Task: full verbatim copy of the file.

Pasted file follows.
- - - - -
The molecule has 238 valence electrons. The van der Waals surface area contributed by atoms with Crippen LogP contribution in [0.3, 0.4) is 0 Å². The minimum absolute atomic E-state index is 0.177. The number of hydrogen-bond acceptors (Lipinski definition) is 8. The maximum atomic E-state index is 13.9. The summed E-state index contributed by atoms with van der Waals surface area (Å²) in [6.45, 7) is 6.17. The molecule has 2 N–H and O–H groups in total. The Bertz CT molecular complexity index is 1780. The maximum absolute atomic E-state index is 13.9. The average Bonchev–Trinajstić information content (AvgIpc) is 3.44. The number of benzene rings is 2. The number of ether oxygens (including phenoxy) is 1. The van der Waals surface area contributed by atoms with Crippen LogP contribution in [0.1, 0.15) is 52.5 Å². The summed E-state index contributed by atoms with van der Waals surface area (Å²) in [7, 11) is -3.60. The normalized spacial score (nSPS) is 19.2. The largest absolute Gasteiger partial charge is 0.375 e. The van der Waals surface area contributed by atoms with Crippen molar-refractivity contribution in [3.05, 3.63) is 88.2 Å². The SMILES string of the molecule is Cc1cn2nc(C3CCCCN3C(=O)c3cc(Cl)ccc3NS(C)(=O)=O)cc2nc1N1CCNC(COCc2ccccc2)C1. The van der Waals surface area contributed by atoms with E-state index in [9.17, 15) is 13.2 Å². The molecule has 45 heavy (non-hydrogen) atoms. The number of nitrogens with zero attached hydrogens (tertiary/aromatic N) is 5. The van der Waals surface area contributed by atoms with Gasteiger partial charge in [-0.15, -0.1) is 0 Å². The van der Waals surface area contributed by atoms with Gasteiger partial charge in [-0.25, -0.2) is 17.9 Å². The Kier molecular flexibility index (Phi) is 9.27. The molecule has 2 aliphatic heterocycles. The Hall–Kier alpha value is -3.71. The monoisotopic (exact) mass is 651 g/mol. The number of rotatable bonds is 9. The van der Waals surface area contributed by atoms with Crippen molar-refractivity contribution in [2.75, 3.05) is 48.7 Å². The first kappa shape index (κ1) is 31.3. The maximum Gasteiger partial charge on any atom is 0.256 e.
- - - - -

The molecule has 238 valence electrons. The van der Waals surface area contributed by atoms with Crippen LogP contribution in [0.3, 0.4) is 0 Å². The minimum absolute atomic E-state index is 0.177. The number of hydrogen-bond acceptors (Lipinski definition) is 8. The maximum atomic E-state index is 13.9. The summed E-state index contributed by atoms with van der Waals surface area (Å²) in [6.45, 7) is 6.17. The molecule has 2 N–H and O–H groups in total. The Bertz CT molecular complexity index is 1780. The maximum absolute atomic E-state index is 13.9. The average Bonchev–Trinajstić information content (AvgIpc) is 3.44. The number of benzene rings is 2. The number of ether oxygens (including phenoxy) is 1. The van der Waals surface area contributed by atoms with Crippen LogP contribution in [0.1, 0.15) is 52.5 Å². The summed E-state index contributed by atoms with van der Waals surface area (Å²) in [7, 11) is -3.60. The normalized spacial score (nSPS) is 19.2. The largest absolute Gasteiger partial charge is 0.375 e. The van der Waals surface area contributed by atoms with Crippen molar-refractivity contribution in [3.05, 3.63) is 88.2 Å². The SMILES string of the molecule is Cc1cn2nc(C3CCCCN3C(=O)c3cc(Cl)ccc3NS(C)(=O)=O)cc2nc1N1CCNC(COCc2ccccc2)C1. The van der Waals surface area contributed by atoms with E-state index in [9.17, 15) is 13.2 Å². The molecule has 45 heavy (non-hydrogen) atoms. The number of nitrogens with zero attached hydrogens (tertiary/aromatic N) is 5. The van der Waals surface area contributed by atoms with Gasteiger partial charge in [-0.15, -0.1) is 0 Å². The van der Waals surface area contributed by atoms with Gasteiger partial charge in [-0.25, -0.2) is 17.9 Å². The Kier molecular flexibility index (Phi) is 9.27. The molecule has 2 aliphatic heterocycles. The Hall–Kier alpha value is -3.71. The monoisotopic (exact) mass is 651 g/mol. The number of rotatable bonds is 9. The van der Waals surface area contributed by atoms with Crippen molar-refractivity contribution in [2.75, 3.05) is 48.7 Å². The first kappa shape index (κ1) is 31.3. The maximum Gasteiger partial charge on any atom is 0.256 e.